From the Archives – Carol Burnett

Carol Burnett is best known for her comedic
variety show
The Carol Burnett Show, which
ran for 11 years. Now 76, Burnett has won
six Emmy Awards and five Golden Globes.
She co-stars in the new movie
The Post-
Grad Survival Guide, scheduled for release
in August. The following excerpt is from a
feature appearing in the December 1977 issue
of
SUCCESS.

My career—TV, stage, movies, all of
it—was founded on a strange event that
was to be a deep mystery to me for years.
Only after my life had changed drastically
did I begin to solve the puzzle I was
confronted with on a long-ago June evening
in California.

In those days I was one of a group of
stagestruck drama-school students at UCLA, living on hopes
and dreams and not much else. As school ended, one of our
professors was leaving for a vacation in Europe. He had a
house near San Diego, and a bon voyage party was planned.
It was suggested that some of us drama students might drive
down and entertain his dinner guests with scenes from
musical comedies.

"My
benefactor
employed
the spiritual
principle of
giving-in-secret-
without-seeking-
credit."

Nine of us agreed to
go. One of the boys and
I had rehearsed a scene
from Annie Get Your Gun,
I remember, and that was
our part of the program.
Everything went well.
The guests seemed to
enjoy our singing, and we
enjoyed it, too.

After our performance,
dinner was announced. I
was standing at the buffet
when a man I had never
seen before spoke to me pleasantly. He said he had admired
our performance. Then he asked me what I intended to do with
my life.

I told him that I hoped to go to New York someday and make
a career for myself on the stage. When he asked what was stopping
me, I told him truthfully that I barely had enough money to
get to Los Angeles, let alone New York. I might have added, but
didn’t, that at times my grandmother, my mother, my sister and
I had been on welfare. The man smiled and said that he would
be happy to lend me the money to go to New York. A thousand
dollars, he added, should be enough to get me started.

Well, in those days I was pretty innocent, but not that innocent.
So I refused his offer politely. He went away, but in a few
moments he was back with a pleasant-faced lady whom he
introduced as his wife. Then he made his offer all over again.
He was quite serious, he said. There were only three conditions.
First, if I did meet with success, I was to repay the loan without
interest in five years. Next, I was never to reveal his identity
to anyone. Finally, if I accepted his offer, I was eventually to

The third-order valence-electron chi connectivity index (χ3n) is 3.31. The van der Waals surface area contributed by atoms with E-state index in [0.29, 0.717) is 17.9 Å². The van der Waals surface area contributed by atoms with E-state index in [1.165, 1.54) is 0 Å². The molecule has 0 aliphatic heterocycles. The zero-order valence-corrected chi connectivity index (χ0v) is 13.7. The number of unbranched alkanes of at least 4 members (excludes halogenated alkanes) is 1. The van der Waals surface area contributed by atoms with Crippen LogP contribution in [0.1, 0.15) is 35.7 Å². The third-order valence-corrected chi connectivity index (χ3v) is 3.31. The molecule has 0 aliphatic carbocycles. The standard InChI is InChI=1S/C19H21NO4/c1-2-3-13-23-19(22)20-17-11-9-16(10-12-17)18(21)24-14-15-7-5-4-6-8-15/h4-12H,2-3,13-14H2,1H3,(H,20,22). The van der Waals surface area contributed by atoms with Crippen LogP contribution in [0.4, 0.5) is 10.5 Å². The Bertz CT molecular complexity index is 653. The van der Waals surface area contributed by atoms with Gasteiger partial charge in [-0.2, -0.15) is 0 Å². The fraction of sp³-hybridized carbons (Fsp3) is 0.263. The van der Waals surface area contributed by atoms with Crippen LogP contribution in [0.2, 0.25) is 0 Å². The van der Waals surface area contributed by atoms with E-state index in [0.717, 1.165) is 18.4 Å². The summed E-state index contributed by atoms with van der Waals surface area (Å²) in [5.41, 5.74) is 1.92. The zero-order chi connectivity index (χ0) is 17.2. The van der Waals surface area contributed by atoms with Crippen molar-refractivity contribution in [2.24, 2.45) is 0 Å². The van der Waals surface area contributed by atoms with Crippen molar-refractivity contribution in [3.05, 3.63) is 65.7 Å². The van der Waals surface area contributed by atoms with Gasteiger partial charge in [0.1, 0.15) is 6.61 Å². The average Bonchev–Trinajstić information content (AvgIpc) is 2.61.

pass the kindness along, to help some other person in similar
circumstances when I was able to do so.

He added that he was prepared to make a similar offer to
my partner in the scene from Annie Get Your Gun, and he gave
me his telephone number.

The next day, half convinced I had dreamt the whole thing, I called
the number. I was told that if I had decided to accept the conditions, I
could drive down on Monday morning and pick up my check.

At sunup on Monday morning my partner and I were on the road.
We drove for three hours. At 9 o’clock, we were at the man’s office.
He reminded us of the conditions, especially the one about not
revealing his identity. Then he had his secretary bring in the checks.
I watched as he signed them. I had never seen so many beautiful
zeros in my life.

With my family’s anxious admonitions ringing in my ears, I
headed to New York.

In all of that vast city I knew just one soul, a girl named Eleanore
Ebe. So I moved in with Ellie at the Rehearsal Club, where in those
days young theatrical hopefuls could find room and board for $18
a week.

It was the old story. No experience? Then no work. But how
can you get experience if you can’t get work? My funds got lower
and lower.

My grandmother wrote me sternly that if I hadn’t
found a job on the stage by Christmas, I had better
come home. So I redoubled my visits to theatrical
agencies. Finally one agent said wearily, “Why don’t
you put on your own show? Maybe then you’d stop
bothering us!”

That sparked an idea. Back at the Rehearsal Club
I talked to all my jobless friends. If we were really
bursting with talent, as we were sure we were, why not
hire a hall, send out invitations to all the agents and
critics in town, and put on our own revue?

Everyone agreed that it was a great idea. Talented
youngsters took on the task of creating scenery, writing
music and lyrics, doing the choreography. When the
Rehearsal Club Revue finally opened and ran for three
nights, it seemed to us that everyone in New York
show business was in the audience. The day after it
closed, three agents called me with job offers. From
that point on, the magic doors swung open and I was
on my way.

Five years to the day after I accepted his loan, I paid
my benefactor back, and I’ve kept my pledge never to
reveal his identity. He never told me his reasons for
helping me in the manner he did, but as the years have
gone by, I’ve been able to unravel the mystery of this
man,
and in the process I’ve discovered a powerful
spiritual principle to use in my own life. I began
to see that when he made his offer to me, my
benefactor employed the spiritual principle of giving-in-secret-without-
seeking-credit. He had done it partly to be kind, of course,
but also because he knew that great dividends flow back to anyone
who is wise enough to practice this kind giving.

So that’s the story of how my career began. I shall always be
grateful to my anonymous friend. With pride I repaid his loan, and
with pride I have kept his name secret. As for his stipulation about
passing the kindness along to others—well, that’s my secret.

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